IT'S GOING TO BE a hot one. It's not even 10 a.m., and the sun is beating down on the asphalt at South Shore/Towne Centre. I'm standing next to my car in the parking lot outside OfficeMax, about to go in and copy the third-grade newsletter. With articles like "Designing a Zoo" and "Room 2 Students Look Into Their Futures," it'll be a yearbook for the hardworking 8- and 9-year-old scribes.
"Nice column last week," calls J.B., an Alameda mother of two, over the hoods of our cars.
"I'm always looking for ideas," I say.
"I'm making tabouli for dinner," she says. "How's that for something to write about?"
"Bulgur?" I say.
"Right," she says. "It's a good hot day meal. I still need to get mint and parsley."
Inside OfficeMax the clerk, Jan, patiently helps me figure out how to get the pages of the third-graders' project to align correctly: 1 and 2 and 23 and 24 on the same 11-by-17 sheet. She says she likes to barbecue on hot days.
"I just don't want to be inside," she says.
Her co-worker, Jasmine, who just moved back to the Bay Area after a short try at Georgia, says she prefers to dine out.
"I don't want to be anywhere near the kitchen," she says. "I don't want to be cutting anything up."
In Alameda, spring and fall can be so hot.
At the post office — postage just went from 41 to 42 cents — Noreen says she likes to beat the heat with Chinese chicken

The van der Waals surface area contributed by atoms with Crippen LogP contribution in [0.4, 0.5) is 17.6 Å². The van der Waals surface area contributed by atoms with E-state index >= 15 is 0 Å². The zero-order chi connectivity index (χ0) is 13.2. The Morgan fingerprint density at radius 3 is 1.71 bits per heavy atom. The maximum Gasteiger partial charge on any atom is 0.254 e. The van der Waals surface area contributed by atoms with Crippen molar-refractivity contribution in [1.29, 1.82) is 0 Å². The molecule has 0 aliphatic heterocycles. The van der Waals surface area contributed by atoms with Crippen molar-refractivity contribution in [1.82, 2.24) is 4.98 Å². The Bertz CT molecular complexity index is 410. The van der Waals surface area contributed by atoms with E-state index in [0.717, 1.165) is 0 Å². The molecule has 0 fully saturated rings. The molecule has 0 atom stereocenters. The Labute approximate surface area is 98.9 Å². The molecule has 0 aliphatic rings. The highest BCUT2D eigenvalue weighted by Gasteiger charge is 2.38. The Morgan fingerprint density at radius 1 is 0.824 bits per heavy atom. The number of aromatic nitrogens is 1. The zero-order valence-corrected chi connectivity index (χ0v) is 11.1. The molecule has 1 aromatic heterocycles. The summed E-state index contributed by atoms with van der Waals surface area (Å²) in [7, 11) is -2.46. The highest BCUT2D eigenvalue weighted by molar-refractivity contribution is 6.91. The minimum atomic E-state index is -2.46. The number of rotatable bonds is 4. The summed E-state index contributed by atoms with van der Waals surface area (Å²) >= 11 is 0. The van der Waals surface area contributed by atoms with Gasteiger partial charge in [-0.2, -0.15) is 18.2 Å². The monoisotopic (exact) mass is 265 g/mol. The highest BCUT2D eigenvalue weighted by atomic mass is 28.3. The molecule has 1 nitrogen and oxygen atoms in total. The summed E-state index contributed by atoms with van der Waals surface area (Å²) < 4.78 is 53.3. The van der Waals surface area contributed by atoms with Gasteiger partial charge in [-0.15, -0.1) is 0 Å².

"The kids love it," says Noreen. "I use a little lime, too."
Over at the Bank of Alameda, Lola takes my checks and says she's making tuna salad. She fixes a bed of romaine, cuts up tomatoes and cucumbers, tops it with garlic salt and tosses in her tuna with mayonnaise. She likes watermelon for dessert.
"It's so refreshing," she says. "It just kind of cools you right off."
"When it's hot," Lola says, "My gosh! You don't even feel like eating that much."
Later, after the kids are out of school, it is much, much hotter. At the library, I run into Sylvia, one of whose twins is in the third-grade-newsletter class with my daughter. She has four children.
"I try not to cook too much when it's hot," she says, while her daughter looks at Eleanor Roosevelt biographies. "One of my favorite things is salade nicoise. It's lettuce, with hard-boiled eggs, and little pink potatoes and olives. The kids like it."
The kids do not like us stopping to chat. They want our help finding books.
At Robeks, my final retail stop of the day, I buy a raspberry smoothie and read, with my son, a new book on Pluto, which explains how, after a good deal of infighting among the experts, Pluto stopped being a planet and became a dwarf planet.
At home, the toddlers next door play happily with the hose while my own kids are occupied online. We grill turkey burgers and eat them topped with lettuce, onion and tomato outside while the day cools.
The next morning, J.B. e-mails to say she never did get the mint and parsley. But her daughter took the leftover tabouli to school in her lunch box. A good meal for still another hot day.
Eve Pearlman also writes the Alameda Journal blog. Look for more news, impressions and discussion at www.ibabuzz.com/alamedajournal